The Manufacturing of Japanese Style Swords Abroad

The Manufacturing of Japanese Style Swords Abroad

What are Japanese swords?

Simply put, Japanese swords or katana are made by a unique Japanese blacksmithing method and are assumed to have been crafted in Japan, but a Japanese sword cannot merely be characterized as a weapon. It has been for long a symbol of the authority of both emperors and warriors and sometimes an object of faith. Today, the Japanese sword is widely considered as an art piece: many are internationally considered cultural assets, some are even officially defined as national treasures in Japan.

A Japanese sword factory outside Japan

The Big Factory

We have heard more and more of products informally named katanas being manufactured outside of Japan, but due to the Japanese Firearms Law preventing their importation into the territory, much about the items remained all but a mystery to us within Japan. On a recent trip abroad, we were given the opportunity to visit one such factory where “katanas” are being manufactured.

Manufacturing swords

Our initial impression was quite simply surprising due to the factory’s size and scale. The image of major electronics or automobile manufacturers came to mind. This made us wonder just how much of a demand for these katanas there must be around the world.

Inside view of a Japanese sword factory in China

The production of these katanas is done by manufacturing each part in a different factory and then assembling each part at the end. We first visited the factory where the sword blades are manufactured. Compared to a Japanese swordsmith's workshop, the large-scale equipment that was used to manufacture swords was unimaginably large and occupied a lot of space.

So-called Katana Materials

The sight of many piles of long, thin plates made of steel before being formed was a far cry from the scene of Japanese sword smiths praying to the gods before forging a single blade. From a machine that looked like it was making parts for an engine, sword blades shaped like resembling katana came out one after another.

Katana polishers

Workers specializing in sharpening them used grinders to polish each into shape. After sharpening was completed, the sword blades were aligned with the cutting edge facing down. The final polishing of the sword blade was carried out by hand using a towel, a whetstone, and sandpaper.

Polishing a product so-called Katana

These completed swords being haphazardly piled up did not seem to receive the same treatment as Japanese swords, which are said to be highly valued as works of art. In another location, metal fittings such as tsuba, fuchi-kashira, and menuki were being pressed. In this factory, other products like model guns were also being cast, but they were not all very precise.

Pressing Menuki ornaments at a Japanese sword factory in China

Next to the sword blade factory, we visited a factory that manufactures scabbards. At first glance, there were so many wooden sheaths tied to strings that one could think they were firewood. We asked one of the workers, "What kind of wood are these scabbards made from?" He replied, "I don't know. It doesn't matter what kind of wood it is." This might be true for massively produced items, but I don't think it compares to the magnolia wood used for genuine Japanese swords.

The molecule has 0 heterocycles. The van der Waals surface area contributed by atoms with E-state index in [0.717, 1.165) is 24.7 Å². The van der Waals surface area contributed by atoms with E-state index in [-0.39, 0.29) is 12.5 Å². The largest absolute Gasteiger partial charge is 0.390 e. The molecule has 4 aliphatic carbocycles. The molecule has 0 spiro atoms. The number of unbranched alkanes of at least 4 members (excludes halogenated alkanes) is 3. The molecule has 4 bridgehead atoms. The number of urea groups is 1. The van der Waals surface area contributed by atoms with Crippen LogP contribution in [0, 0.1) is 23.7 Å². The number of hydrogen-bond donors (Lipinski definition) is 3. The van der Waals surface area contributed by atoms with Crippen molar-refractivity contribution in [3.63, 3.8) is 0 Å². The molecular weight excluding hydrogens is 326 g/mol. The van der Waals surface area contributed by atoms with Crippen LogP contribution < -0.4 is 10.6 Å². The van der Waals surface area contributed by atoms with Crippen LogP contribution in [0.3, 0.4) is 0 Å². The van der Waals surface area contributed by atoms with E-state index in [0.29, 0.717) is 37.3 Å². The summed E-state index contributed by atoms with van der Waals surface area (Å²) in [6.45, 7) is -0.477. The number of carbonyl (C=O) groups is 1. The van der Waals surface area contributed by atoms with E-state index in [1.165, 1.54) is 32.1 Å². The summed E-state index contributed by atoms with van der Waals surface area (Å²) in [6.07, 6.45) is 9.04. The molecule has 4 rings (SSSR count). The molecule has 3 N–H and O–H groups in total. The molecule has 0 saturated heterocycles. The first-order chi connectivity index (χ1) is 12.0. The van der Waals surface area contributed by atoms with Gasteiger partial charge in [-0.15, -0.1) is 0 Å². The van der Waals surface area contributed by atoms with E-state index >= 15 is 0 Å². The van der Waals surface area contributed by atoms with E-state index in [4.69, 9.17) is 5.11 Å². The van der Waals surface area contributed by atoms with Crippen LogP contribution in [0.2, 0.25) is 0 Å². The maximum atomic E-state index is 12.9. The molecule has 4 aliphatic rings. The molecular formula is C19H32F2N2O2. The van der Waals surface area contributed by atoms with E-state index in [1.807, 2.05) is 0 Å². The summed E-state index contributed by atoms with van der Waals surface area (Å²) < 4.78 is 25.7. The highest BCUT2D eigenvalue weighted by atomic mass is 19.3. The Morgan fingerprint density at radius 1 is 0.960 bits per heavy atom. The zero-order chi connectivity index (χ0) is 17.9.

Large amount of sheath material

The surface of the exposed wood was still a bit damp. This was surprising as this wood needs to be sufficiently dry before use. The production of the scabbard was done with a fully mechanical cutting process.

Chinese sheath koiguchi

Large quantity of swords for export

The sword handles were also manufactured in the same factory. As with the scabbards, they were being made by machine with an almost frightening number of them piling up on the shelves. In an area not too far, the handle wrapping process was being carried out.

Part-timers of Tsukamaki

Originally, the handle alone is placed on a special stand to allow for tight, precise wrapping of the cord. Here, surprisingly, they were wrapping the handle with the blade attached. The wrapping process did appear to be done as the wrap on a Japanese sword would be, but upon closer inspection, the alternating twists (known as sashiomote) that would keep the handle from unwinding should the wrap be damaged, were not being carried out, leaving each twist on the same side, and facing the same direction.

Tsukamaki's part-timers

Every part of the sword was then assembled and exported to the world in decorative boxes.

Wrapping up

The swordsmiths we are humbled to work with are keepers of traditional knowledge and savoir-faire, beloved by many budoka all over the world. Tozando truly feels enriched today to be a secure link between these incredible craftsmen and our unique and genuine katana-searching patrons.

Part-timers in sword assembly

We can connect sword fans around the world with these wonderful artists and allow them to get close to the reality of the Japanese sword. And this is just what we have set out to do.

Leave a comment: